#10 Texting during a date is a signal for most people to bolt. It’s rude, impolite, boorish…I could go on and on, but anyone who sees a person texting at the table will be put off by the act.
#11 People aged 17 to 25 text their significant others more than older individuals. Seems legit, considering a lot of younger people have more time on their hands and have very little self-control over their indulgence in gratuitous things like texting – Wanna text more but have no clue what to say? CLICK HERE NOW
#12 Scientists have predicted how people interact with their significant others through text. Not everyone does this, but apparently a majority of the general population do.
a. People meet in person, or online, add each other through Facebook and then briefly *other times, not so briefly* study each other’s profile.
b. One asks for the other’s number. These days, there’s no guarantee that only the guy does it.
c. Texting continues until someone asks the other to meet in person.
#13 One in five texters receive a breakup text. One of the saddest statistics I’ve ever read, but the numbers do not lie.
#14 When someone relies too much on texting, they are much unhappier in their relationships. When a person finds joy in texting and then feels despair when it’s not there, it’s a sign that the relationship itself is not what’s fueling the happiness they need.
#15 People who are secure about themselves don’t require the assurance that constant texting gives. Not everyone is dependent on texting. Those people are the ones who don’t crave attention and do not look too deeply into the short messages they receive.
#16 People who are insecure turn to texting to get assurances from their romantic interests. Insecure people rely on the validation that texting gives them. Texting equals affection; therefore, it tells them that someone cares, even though it’s just a social reflex.
#17 People who are scared of being abandoned will avoid being controlled by texting habits in order to have a semblance of control over their relationships. If someone has abandonment issues, you’re stuck with one or two outcomes: someone who avoids texting or someone who will text you incessantly. Either way, the main goal is to take control over the situation.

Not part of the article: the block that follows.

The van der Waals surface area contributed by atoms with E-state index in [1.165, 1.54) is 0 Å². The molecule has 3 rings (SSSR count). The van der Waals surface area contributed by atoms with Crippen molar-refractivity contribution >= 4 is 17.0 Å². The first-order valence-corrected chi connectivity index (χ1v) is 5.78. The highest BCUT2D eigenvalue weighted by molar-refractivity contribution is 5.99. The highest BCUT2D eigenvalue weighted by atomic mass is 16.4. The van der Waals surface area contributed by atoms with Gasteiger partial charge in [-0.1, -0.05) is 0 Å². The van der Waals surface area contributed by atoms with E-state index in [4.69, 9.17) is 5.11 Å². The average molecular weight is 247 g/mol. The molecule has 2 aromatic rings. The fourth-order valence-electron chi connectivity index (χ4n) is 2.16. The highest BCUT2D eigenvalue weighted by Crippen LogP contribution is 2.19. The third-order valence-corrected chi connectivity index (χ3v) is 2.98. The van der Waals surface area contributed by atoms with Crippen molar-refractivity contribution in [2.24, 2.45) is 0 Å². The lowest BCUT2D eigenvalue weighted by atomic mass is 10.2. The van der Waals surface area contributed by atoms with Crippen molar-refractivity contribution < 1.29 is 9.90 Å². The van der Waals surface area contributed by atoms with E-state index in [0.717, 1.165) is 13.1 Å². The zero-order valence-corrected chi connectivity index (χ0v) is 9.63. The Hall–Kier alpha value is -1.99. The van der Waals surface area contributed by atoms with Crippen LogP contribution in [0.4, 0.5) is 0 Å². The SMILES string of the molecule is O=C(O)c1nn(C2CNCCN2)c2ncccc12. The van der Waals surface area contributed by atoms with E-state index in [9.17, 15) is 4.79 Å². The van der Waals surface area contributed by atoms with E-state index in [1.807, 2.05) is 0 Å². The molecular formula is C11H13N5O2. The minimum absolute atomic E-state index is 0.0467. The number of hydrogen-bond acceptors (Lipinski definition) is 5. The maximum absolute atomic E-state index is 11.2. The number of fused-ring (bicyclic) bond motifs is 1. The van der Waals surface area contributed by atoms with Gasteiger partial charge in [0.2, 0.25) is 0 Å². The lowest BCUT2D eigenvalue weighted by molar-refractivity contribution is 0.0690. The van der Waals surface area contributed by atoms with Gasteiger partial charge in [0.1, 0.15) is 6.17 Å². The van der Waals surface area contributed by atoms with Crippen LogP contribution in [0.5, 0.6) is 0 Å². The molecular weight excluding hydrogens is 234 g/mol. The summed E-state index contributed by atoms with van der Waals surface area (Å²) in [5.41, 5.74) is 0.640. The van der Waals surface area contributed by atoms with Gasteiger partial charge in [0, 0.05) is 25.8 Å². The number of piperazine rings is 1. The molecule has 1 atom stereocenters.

#18 The more you use texting as a weapon, the more unattached your partner gets. Every time you use texting to start a fight, your partner withdraws further from you emotionally.
#19 People are dissatisfied with their relationships when texting affects their other relationships or responsibilities. If texting is putting a damper on other important things like work and your other relationships—like with your family and friends—it will significantly decrease your partner’s overall satisfaction with your relationship.
#20 Satisfaction with how people use their phones is related to their satisfaction with their relationships. When someone likes texting, they like their relationship. If not, then it’s obvious where this is going.
Everything written here is not set in stone. These facts simply demonstrate the majority findings uncovered by scientific research. Instead of expecting these things to happen to you, you should take the time to consider whether or not you should rely on texting as the basis for your whole relationship.
Just remember that texting is not as important as actually being present. Talk to your partner, spend time together, take a trip out of town, and just go crazy. Those moments matters more than a few words exchanged through a screen.
Texting is an increasingly pervasive form of communication. Not all texts are created equal, however, as recent research has revealed. Using these facts, make sure your texting habits are supporting your relationship, rather than being your Achilles heel.
- Have you been in a texting conversation on which you feel like the other person is talking in a foreign language? This book is the solution to that issue.